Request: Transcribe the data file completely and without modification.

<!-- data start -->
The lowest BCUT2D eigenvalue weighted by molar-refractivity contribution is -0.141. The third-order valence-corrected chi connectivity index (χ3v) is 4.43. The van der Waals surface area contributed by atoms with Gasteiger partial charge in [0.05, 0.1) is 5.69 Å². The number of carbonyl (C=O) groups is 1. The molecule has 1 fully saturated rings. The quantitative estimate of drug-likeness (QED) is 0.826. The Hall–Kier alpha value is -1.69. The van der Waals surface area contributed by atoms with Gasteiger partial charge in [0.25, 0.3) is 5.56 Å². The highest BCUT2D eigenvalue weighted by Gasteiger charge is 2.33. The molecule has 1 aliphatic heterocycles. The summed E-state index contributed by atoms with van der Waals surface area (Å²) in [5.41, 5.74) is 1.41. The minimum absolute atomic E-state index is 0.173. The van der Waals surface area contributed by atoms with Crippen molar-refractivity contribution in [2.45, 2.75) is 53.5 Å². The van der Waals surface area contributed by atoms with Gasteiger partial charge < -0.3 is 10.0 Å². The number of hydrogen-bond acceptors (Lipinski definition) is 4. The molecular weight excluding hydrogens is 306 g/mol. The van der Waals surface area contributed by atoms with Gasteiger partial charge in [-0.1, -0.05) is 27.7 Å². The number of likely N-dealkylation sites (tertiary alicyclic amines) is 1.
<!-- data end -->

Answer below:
The lowest BCUT2D eigenvalue weighted by molar-refractivity contribution is -0.141. The third-order valence-corrected chi connectivity index (χ3v) is 4.43. The van der Waals surface area contributed by atoms with Gasteiger partial charge in [0.05, 0.1) is 5.69 Å². The number of carbonyl (C=O) groups is 1. The molecule has 1 fully saturated rings. The quantitative estimate of drug-likeness (QED) is 0.826. The Hall–Kier alpha value is -1.69. The van der Waals surface area contributed by atoms with Gasteiger partial charge in [0.25, 0.3) is 5.56 Å². The highest BCUT2D eigenvalue weighted by Gasteiger charge is 2.33. The molecule has 1 aliphatic heterocycles. The summed E-state index contributed by atoms with van der Waals surface area (Å²) in [5.41, 5.74) is 1.41. The minimum absolute atomic E-state index is 0.173. The van der Waals surface area contributed by atoms with Crippen molar-refractivity contribution in [2.45, 2.75) is 53.5 Å². The van der Waals surface area contributed by atoms with Gasteiger partial charge < -0.3 is 10.0 Å². The number of hydrogen-bond acceptors (Lipinski definition) is 4. The molecular weight excluding hydrogens is 306 g/mol. The van der Waals surface area contributed by atoms with Gasteiger partial charge in [-0.1, -0.05) is 27.7 Å². The number of likely N-dealkylation sites (tertiary alicyclic amines) is 1.